Rising pork prices in China are fueling fears of inflation as government reserves fail to cut costs. China released pork from government stockpiles this month, pushing prices up more than 50% year-on-year. China plans to release a further 14,400 tonnes of pork from its stockpiles.
Even as China releases pork from state stockpiles, staple meat price gains have yet to cool off from her 17-month high, weakening consumer demand and raising new inflation concerns.
China’s pork prices averaged 31 yuan ($4.4) per kilogram in 22 provinces and cities as of Friday, up more than 50% year-on-year and are expected to hit 5% in 2021, according to financial data service provider Wind.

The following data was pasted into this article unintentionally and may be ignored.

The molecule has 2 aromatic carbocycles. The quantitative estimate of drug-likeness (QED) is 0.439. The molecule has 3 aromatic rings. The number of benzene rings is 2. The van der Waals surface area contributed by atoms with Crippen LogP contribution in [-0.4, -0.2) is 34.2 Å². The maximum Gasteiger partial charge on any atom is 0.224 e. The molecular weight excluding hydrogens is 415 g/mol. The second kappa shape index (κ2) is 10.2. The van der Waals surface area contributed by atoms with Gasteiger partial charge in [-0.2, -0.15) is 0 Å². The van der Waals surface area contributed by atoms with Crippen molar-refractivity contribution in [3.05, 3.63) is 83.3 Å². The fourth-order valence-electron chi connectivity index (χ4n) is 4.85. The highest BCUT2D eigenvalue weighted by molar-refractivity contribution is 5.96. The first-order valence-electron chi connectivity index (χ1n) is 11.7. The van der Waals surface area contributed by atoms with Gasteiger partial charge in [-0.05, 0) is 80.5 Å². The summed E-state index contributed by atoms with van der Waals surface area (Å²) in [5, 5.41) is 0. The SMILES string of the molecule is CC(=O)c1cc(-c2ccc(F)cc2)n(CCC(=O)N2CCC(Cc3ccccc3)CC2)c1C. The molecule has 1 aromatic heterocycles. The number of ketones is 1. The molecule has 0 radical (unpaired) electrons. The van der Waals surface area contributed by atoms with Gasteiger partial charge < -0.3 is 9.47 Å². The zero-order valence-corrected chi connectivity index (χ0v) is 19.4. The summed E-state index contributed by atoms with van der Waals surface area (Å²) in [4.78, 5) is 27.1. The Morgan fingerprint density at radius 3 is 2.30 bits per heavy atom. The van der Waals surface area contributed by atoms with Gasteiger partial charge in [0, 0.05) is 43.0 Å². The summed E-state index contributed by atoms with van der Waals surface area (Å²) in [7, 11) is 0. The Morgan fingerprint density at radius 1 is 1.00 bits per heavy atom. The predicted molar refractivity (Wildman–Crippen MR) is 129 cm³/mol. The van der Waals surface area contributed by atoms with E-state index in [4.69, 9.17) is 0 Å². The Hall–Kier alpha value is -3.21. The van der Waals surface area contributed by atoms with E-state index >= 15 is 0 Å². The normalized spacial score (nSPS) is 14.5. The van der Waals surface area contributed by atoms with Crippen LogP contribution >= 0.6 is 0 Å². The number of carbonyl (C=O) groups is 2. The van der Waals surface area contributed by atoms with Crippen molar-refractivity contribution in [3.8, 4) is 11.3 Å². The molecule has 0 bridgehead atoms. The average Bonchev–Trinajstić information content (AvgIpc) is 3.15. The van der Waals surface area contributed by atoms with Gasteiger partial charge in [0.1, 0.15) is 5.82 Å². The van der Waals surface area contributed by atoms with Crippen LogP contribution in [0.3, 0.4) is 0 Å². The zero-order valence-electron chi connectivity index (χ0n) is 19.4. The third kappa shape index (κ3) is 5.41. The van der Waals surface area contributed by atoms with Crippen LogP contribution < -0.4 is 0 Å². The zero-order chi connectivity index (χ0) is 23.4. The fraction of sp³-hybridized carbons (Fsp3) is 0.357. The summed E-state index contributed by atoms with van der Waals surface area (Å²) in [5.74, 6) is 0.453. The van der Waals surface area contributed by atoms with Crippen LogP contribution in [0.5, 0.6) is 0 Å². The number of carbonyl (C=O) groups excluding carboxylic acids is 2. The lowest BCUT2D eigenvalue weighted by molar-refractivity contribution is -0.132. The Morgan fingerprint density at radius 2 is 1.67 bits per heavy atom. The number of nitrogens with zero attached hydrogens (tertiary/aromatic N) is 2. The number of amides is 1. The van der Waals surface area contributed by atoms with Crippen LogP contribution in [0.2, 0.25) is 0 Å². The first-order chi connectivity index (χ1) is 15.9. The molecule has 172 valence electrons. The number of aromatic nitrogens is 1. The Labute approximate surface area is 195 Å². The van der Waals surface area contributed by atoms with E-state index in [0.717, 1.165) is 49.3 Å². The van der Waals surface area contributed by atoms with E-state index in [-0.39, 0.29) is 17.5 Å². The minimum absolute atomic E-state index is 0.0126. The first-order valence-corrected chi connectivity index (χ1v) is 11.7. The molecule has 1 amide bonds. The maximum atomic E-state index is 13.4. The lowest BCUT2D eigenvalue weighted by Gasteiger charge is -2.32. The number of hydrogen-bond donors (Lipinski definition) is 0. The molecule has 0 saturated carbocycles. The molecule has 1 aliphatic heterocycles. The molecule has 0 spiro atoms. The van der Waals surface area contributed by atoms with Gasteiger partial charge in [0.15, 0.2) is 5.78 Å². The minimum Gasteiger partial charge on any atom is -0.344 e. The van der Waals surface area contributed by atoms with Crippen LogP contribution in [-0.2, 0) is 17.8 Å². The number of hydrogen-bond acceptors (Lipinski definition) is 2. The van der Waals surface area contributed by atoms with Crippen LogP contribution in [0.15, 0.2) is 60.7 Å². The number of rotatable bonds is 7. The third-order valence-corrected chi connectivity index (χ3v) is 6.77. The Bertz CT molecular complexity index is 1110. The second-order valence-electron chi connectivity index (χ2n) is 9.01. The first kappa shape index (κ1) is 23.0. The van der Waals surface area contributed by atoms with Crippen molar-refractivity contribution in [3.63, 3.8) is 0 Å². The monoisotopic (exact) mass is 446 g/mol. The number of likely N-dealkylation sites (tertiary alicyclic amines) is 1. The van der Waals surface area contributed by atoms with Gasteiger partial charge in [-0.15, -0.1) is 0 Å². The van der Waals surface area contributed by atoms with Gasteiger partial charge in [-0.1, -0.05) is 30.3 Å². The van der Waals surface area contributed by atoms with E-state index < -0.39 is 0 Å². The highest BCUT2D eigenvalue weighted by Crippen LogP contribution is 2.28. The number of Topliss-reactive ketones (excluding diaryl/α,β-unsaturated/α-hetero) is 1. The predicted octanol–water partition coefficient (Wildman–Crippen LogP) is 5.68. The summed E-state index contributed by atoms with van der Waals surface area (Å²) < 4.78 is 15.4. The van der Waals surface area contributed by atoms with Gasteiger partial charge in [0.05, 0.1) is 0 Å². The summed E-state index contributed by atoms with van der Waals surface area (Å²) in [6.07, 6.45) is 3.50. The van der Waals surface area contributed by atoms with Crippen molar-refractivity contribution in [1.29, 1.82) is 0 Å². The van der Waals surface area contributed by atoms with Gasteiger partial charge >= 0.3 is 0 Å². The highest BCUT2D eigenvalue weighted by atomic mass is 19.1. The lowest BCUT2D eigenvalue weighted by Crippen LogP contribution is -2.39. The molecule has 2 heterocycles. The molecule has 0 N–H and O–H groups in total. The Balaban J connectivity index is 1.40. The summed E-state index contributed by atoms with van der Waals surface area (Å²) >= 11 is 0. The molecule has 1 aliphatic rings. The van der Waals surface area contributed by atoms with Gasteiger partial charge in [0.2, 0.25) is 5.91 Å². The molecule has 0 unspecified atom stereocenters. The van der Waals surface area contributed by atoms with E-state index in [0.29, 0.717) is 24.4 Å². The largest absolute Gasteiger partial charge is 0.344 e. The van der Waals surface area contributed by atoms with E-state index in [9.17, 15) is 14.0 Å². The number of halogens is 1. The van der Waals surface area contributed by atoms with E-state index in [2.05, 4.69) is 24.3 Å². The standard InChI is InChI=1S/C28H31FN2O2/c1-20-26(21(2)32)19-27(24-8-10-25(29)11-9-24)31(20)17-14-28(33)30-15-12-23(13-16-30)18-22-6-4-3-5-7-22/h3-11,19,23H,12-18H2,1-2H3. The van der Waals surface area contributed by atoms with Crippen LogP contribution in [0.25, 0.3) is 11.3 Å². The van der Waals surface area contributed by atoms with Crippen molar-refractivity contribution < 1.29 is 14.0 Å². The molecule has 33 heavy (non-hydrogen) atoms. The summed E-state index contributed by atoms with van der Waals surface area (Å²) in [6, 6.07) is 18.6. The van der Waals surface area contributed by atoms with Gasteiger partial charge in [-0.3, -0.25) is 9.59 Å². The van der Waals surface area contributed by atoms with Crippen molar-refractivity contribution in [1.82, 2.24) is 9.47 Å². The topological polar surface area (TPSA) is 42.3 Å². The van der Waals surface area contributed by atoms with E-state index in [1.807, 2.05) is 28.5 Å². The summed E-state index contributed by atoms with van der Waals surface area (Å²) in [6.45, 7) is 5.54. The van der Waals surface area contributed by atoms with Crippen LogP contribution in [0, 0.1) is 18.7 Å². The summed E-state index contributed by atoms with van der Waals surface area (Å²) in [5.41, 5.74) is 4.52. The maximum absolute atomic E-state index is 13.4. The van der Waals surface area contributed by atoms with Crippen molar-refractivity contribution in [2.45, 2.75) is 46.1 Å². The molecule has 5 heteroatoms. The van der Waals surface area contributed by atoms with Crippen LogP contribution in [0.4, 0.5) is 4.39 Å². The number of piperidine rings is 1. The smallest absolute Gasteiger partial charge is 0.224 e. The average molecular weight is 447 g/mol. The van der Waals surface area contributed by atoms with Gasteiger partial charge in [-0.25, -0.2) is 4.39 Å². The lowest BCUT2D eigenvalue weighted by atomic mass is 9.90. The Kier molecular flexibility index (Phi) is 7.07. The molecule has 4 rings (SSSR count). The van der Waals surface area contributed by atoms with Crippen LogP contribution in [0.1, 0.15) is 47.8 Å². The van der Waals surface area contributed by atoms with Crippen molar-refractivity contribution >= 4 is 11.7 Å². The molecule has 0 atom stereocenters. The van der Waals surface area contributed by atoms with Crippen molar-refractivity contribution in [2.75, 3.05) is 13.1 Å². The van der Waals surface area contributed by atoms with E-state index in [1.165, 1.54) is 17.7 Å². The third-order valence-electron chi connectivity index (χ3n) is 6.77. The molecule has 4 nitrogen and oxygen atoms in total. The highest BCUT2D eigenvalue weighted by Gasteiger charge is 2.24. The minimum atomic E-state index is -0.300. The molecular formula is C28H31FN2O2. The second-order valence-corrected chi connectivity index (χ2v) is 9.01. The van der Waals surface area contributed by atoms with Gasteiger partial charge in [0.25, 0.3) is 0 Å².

It is the highest price since last month. Relatively low pork prices, which account for the heaviest weight among food items in China’s consumer price index (CPI), are said to have helped dampen inflationary pressures, but price increases since April , the Chinese authorities are on high alert.
The National Development and Reform Commission (NDRC) announced earlier this month that he had two Released batch pork stockpile.
China’s national planner said he released a third batch of 14,400 tonnes of frozen pork from national stockpiles on Friday, bringing the total monthly release of national and regional pork stockpiles to his historic record of 200,000 tonnes.
The cost of released reserves should be lower than market prices in order to ensure a supply of hogs and pork and stabilize prices.
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